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September 23, 2009

The date, November, 2001. I had just resettled in LA after being laid off from job at following the dot com bubble burst. I had been making a decent salary at the job, but with no pay check coming in and the measly amount of income I was drawing from unemployment, the idea of using Intuit’s COBRA plan was just plain crazy. I simply couldn’t afford the payments.

Thankfully, I was a healthy 35-year old and Blue Cross/Blue Shield offered a good individual insurance policy that was significantly more affordable than the COBRA coverage I opted out of. I applied and was quickly accepted, which was a good thing because just two months later, things were about to change.

I knew something wasn’t quite right before that fateful night, but as a doctor’s kid, I’ve developed a healthy distaste of all things medical. I’m not a fan of doctors, hospitals, waiting rooms or shitty coffee so I did what any sane person would have done. I ignored the fact that something didn’t feel right. Thankfully, my girlfriend didn’t.

Of all the phrases a guy hates to hear in bed, the words “What’s that?” are probably near the top of the list. Nevertheless, when your significant other feels something unfamiliar while groping your junk, you should probably pay heed. Especially when what’s she’s grabbing feels a little bit too much like a marble than it should. So, being properly chastised, I did what I hated to do and made an appointment with a urologist at Cedar’s Sinai. Now, I’m no medical expert but even I knew that a lump on my testicle was probably not a good sign. So, after the poking, the prodding and the ultrasound, I wasn’t surprised when I heard the diagnosis. Testicular cancer.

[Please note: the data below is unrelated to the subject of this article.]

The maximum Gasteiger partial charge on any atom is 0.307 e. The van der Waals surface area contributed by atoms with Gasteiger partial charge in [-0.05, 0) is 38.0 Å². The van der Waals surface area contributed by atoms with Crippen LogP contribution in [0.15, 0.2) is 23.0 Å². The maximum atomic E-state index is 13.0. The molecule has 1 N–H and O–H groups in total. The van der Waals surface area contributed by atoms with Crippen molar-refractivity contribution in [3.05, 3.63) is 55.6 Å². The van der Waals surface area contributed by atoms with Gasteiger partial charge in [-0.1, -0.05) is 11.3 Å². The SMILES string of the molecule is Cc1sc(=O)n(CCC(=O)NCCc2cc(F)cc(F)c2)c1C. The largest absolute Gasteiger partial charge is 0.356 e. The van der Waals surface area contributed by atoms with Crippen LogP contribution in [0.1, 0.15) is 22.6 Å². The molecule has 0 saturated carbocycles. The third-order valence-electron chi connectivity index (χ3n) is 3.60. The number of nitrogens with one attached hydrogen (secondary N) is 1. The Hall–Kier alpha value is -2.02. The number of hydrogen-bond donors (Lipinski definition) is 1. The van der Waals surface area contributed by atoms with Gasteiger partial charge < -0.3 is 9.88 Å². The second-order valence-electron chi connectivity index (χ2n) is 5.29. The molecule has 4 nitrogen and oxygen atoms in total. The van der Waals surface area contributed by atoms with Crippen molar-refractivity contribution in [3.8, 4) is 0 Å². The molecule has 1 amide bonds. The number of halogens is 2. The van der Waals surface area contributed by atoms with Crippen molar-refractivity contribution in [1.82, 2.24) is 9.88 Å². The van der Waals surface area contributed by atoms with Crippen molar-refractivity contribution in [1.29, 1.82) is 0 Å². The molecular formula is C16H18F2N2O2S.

The good thing about the disease, if there is such a thing, is that’s highly treatable. A quick surgery to remove the offending tumor (along with the testicle it inhabited) and a few rounds of chemotherapy to ensure there are no more bad cells floating around waiting to do more damage. Easy? Not particularly. Expensive? Like you wouldn’t believe. My chemo treatments lasted for nearly four months and consisted of three week rounds of treatment. In the first week, I’d spend about five hours a day, five days a week having a variety of drugs dumped into my system. Then, for the next two weeks, I’d spend about 45 minutes one day a week having a single drug administered. That one treatment alone cost nearly $5,000 a pop.

When all was said and done, I figure Blue Cross dropped close to $250,000 on my treatment, meaning they got the very short end of the stick on my policy. Good for me, bad for them. Now however, it looks like the shoe may be on the other foot.

It’s been just over a year since I left my last “real” job and, in that time, I’ve been happily (well, maybe not happily), paying my monthly $400 premium for my COBRA. So, imagine my dismay when I received a recent email saying my insurance company was changing its policy and that my coverage would end effective September 30th. So now, I’m back in the market for insurance only this time, I’m nearly 42 and I have one of those dreaded “pre-existing conditions” you hear so much about.

According to my doctors, I was officially “cured” of cancer just over two years after I finished chemo, but try telling that to an insurance company. They don’t really care what the doctors say. They’re more concerned with their bottom line and on how they can take in as much money as possible while paying out as little as possible on the other end. Which means I’m kind of up shit creek without a paddle.

I’ve applied for new Blue Cross coverage and am waiting to hear if I’m accepted. Needless to say, I’m not holding my breath. I’m not sure what my next move will be if I – as I fully expect – my application is rejected. Of course, it would be nice if Congress got off its ass and actually did something about health care reform, but that’s as unlikely as my application getting approved. So, now I sit and wait. And hope I don’t need to see a doctor any time soon.

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